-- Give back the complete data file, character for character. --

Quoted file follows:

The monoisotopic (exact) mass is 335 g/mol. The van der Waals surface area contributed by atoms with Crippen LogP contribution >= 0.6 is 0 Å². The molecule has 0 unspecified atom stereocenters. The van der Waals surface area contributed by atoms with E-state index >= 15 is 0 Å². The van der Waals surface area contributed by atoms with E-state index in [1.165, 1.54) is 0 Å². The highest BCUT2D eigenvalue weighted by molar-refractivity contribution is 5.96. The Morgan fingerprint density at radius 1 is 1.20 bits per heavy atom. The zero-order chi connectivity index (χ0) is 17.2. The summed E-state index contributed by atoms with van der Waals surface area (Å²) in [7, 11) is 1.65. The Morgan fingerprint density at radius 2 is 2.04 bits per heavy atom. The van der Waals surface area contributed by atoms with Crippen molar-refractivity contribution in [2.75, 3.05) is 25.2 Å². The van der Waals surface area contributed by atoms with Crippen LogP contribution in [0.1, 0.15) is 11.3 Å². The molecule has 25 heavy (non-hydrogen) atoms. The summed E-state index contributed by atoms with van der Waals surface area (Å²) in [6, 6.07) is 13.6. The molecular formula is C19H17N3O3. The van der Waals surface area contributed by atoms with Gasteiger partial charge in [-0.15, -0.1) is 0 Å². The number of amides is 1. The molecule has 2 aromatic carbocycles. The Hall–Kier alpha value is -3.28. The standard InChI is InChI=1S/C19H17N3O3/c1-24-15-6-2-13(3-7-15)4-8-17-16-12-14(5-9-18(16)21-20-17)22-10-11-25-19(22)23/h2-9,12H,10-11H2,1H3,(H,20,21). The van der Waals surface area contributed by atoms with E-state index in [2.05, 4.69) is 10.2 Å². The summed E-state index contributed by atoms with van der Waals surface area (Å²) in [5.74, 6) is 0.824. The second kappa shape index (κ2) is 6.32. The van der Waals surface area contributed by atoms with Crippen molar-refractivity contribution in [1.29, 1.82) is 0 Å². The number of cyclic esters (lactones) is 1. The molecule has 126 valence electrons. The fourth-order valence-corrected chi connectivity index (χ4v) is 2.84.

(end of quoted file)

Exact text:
The monoisotopic (exact) mass is 335 g/mol. The van der Waals surface area contributed by atoms with Crippen LogP contribution >= 0.6 is 0 Å². The molecule has 0 unspecified atom stereocenters. The van der Waals surface area contributed by atoms with E-state index >= 15 is 0 Å². The van der Waals surface area contributed by atoms with E-state index in [1.165, 1.54) is 0 Å². The highest BCUT2D eigenvalue weighted by molar-refractivity contribution is 5.96. The Morgan fingerprint density at radius 1 is 1.20 bits per heavy atom. The zero-order chi connectivity index (χ0) is 17.2. The summed E-state index contributed by atoms with van der Waals surface area (Å²) in [7, 11) is 1.65. The Morgan fingerprint density at radius 2 is 2.04 bits per heavy atom. The van der Waals surface area contributed by atoms with Crippen molar-refractivity contribution in [2.75, 3.05) is 25.2 Å². The van der Waals surface area contributed by atoms with Crippen LogP contribution in [0.1, 0.15) is 11.3 Å². The molecule has 25 heavy (non-hydrogen) atoms. The summed E-state index contributed by atoms with van der Waals surface area (Å²) in [6, 6.07) is 13.6. The molecular formula is C19H17N3O3. The van der Waals surface area contributed by atoms with Gasteiger partial charge in [-0.15, -0.1) is 0 Å². The number of amides is 1. The molecule has 2 aromatic carbocycles. The Hall–Kier alpha value is -3.28. The standard InChI is InChI=1S/C19H17N3O3/c1-24-15-6-2-13(3-7-15)4-8-17-16-12-14(5-9-18(16)21-20-17)22-10-11-25-19(22)23/h2-9,12H,10-11H2,1H3,(H,20,21). The van der Waals surface area contributed by atoms with E-state index in [2.05, 4.69) is 10.2 Å². The summed E-state index contributed by atoms with van der Waals surface area (Å²) in [5.74, 6) is 0.824. The second kappa shape index (κ2) is 6.32. The van der Waals surface area contributed by atoms with Crippen molar-refractivity contribution in [1.29, 1.82) is 0 Å². The number of cyclic esters (lactones) is 1. The molecule has 126 valence electrons. The fourth-order valence-corrected chi connectivity index (χ4v) is 2.84.